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Getting press for your newly launched startup can be hard. Really hard. But it can provide tons of upside and quickly get you the first few thousand users you’ve been craving. While nothing in Public Relations (PR) is guaranteed, I’ll tell you how to put your best foot forward.

When we launched WhichBus, a past project of mine that got founded at a StartupWeekend, getting in the press was the primary way we planned to drive traffic to the site, as it was bootstrapped with a lacking business model.

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We worked on it for exactly a year and not quite sure what to expect. Here’s what we did.

Start building relationships early

We started seeding the press well before we launched by building relationships. Some local tech press regularly attend Startup Weekend, so we made it a point to introduce ourselves and tell them a bit about WhichBus. It didn’t yield much in the beginning, but was fruitful in the end. We kept the relationship up indirectly over the next couple of months by engaging on Twitter and commenting on their blog posts.

Make an awesome press kit

Once the relationships were seeded and launch was near, we built out a detailed press kit, which you can find here. As you can see, it includes:

  • Logo in high-resolution
  • Screenshots of multiple formats (homepage and routes page)
  • Launch overview

The launch overview was the most important file in the press kit. It answers many questions the press will have, like what is your startup about, why it’s different, and why  should the press care. Basically, you are writing the blog posts for them. Make it as easy as possible for them to cover your startup, because they’re busy people.

Make the pitch flawless

In the outreach, it’s really important the pitch is flawless. It needs to quickly communicate what your startup is and why it matters.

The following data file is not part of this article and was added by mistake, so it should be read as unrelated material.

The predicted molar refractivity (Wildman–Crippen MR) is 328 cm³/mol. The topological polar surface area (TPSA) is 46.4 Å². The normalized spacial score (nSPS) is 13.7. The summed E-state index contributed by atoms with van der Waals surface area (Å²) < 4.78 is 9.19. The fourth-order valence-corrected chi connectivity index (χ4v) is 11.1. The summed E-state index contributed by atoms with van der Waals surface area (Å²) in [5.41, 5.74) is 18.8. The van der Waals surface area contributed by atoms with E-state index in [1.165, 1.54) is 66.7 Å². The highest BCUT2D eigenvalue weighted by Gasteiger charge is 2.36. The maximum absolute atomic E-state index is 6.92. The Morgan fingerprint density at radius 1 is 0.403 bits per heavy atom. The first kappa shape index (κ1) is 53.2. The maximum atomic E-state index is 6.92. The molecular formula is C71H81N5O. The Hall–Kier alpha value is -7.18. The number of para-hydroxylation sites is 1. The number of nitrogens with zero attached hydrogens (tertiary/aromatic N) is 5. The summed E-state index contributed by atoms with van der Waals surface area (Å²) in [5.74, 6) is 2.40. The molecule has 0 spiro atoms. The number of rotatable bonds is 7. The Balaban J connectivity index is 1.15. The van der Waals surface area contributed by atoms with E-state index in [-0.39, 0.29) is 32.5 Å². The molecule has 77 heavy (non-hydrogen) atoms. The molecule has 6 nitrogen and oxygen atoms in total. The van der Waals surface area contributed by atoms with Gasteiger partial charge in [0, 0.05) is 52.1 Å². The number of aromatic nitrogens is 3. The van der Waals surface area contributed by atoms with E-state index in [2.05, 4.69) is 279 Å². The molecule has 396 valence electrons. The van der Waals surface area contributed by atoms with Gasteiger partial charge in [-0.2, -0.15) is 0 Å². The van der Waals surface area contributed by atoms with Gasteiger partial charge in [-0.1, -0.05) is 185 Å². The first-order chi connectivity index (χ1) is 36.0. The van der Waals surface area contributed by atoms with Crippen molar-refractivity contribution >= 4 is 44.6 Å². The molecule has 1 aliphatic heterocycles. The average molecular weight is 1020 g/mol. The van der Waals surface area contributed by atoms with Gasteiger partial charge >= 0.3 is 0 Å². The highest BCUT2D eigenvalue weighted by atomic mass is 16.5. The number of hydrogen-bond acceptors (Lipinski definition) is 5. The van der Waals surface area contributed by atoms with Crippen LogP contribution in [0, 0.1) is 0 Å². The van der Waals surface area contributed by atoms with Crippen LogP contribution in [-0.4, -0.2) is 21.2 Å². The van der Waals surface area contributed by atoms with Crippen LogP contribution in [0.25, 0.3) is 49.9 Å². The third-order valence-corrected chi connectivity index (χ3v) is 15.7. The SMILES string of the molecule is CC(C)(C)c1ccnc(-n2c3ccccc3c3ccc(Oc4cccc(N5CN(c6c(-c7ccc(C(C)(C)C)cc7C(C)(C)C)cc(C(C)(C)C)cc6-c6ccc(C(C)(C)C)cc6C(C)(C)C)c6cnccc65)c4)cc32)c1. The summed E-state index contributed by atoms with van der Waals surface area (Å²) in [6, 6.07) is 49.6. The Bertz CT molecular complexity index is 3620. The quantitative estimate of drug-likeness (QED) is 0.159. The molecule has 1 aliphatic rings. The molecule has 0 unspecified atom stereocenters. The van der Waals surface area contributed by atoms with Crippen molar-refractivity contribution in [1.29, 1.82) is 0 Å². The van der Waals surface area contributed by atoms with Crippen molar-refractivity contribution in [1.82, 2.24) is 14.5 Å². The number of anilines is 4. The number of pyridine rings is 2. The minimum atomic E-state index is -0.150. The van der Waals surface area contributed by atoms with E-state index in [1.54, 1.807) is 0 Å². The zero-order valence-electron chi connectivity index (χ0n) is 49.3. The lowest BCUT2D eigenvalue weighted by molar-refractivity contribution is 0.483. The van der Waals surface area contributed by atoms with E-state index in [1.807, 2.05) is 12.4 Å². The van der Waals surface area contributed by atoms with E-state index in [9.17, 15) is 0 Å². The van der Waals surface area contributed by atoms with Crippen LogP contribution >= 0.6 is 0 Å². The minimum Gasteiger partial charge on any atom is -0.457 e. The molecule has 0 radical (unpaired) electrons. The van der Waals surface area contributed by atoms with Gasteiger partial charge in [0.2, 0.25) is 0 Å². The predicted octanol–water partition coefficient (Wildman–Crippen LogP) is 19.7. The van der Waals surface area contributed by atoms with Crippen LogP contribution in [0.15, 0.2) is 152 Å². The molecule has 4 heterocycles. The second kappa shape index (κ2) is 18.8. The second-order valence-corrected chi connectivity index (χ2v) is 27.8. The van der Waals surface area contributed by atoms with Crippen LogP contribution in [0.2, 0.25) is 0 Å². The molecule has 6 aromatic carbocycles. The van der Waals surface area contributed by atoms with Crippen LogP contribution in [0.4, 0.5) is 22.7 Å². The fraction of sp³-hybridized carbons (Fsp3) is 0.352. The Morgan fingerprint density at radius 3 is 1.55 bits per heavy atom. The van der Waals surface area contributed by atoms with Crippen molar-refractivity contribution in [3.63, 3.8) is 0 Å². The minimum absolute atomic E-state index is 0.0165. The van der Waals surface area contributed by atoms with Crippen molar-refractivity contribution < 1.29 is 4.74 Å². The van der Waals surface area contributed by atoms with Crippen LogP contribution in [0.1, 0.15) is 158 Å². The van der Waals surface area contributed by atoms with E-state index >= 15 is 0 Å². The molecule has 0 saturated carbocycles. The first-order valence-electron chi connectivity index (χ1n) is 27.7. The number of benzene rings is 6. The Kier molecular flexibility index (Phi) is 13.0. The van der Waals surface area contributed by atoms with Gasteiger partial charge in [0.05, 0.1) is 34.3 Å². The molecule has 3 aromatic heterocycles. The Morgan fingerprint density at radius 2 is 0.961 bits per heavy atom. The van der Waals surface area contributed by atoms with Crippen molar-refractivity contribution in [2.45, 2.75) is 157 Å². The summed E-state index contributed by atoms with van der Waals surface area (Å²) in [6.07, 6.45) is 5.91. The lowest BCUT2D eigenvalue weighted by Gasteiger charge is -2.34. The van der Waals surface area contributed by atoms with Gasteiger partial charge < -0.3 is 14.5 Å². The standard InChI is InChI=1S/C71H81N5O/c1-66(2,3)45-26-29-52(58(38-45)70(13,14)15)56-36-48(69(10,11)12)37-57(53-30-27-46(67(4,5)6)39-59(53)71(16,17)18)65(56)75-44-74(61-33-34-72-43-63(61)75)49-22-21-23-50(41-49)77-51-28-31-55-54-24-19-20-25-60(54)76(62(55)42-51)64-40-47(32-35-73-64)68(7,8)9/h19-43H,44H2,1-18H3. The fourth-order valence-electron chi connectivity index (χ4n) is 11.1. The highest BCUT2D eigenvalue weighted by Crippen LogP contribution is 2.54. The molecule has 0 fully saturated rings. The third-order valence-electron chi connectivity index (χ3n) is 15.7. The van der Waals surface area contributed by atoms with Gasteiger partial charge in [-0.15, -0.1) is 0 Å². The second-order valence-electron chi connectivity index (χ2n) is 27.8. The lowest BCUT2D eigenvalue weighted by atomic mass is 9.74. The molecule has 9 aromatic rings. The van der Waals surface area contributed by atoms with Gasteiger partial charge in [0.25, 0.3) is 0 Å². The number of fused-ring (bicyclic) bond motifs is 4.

There have been a number of blog posts on this, but the the formula tends to look something like this: [Name of company] [product / service] for [target user], [benefit or special sauce].

Here’s what we came up with for WhichBus: WhichBus is a simple, beautiful way to navigate public transit in metro Seattle.

Pitch multiple angles

When preparing for your outreach, it’s important to think about all the angles you can be pitching. The more angles you have, the more outreach you can do.  Benefits, technologies, design, founders background, and so forth could all provide different angles. Since WhichBus only worked in metro Seattle, we targeted local: tech press, neighborhood blogs, transit geeks, and public bus drivers on Twitter.

When doing the outreach, it’s incredibly important to:

  1. personalize the message so it’s relevant to who you are talking to (sometimes we’d link back to similar articles on their blog) – no form or BCC mails;
  2. keep it short and simple;
  3. be honest, transparent, and patient.

Results and closing thoughts

Our efforts paid off in the end. The launch ended up being covered by a local tech blog which drove 606 visits, a neighborhood news blog which drove 193 visits, and a local transit blog which drove 51 visits, all within the first weeks over launch.

What launch PR tips do you have?

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Dave Rigotti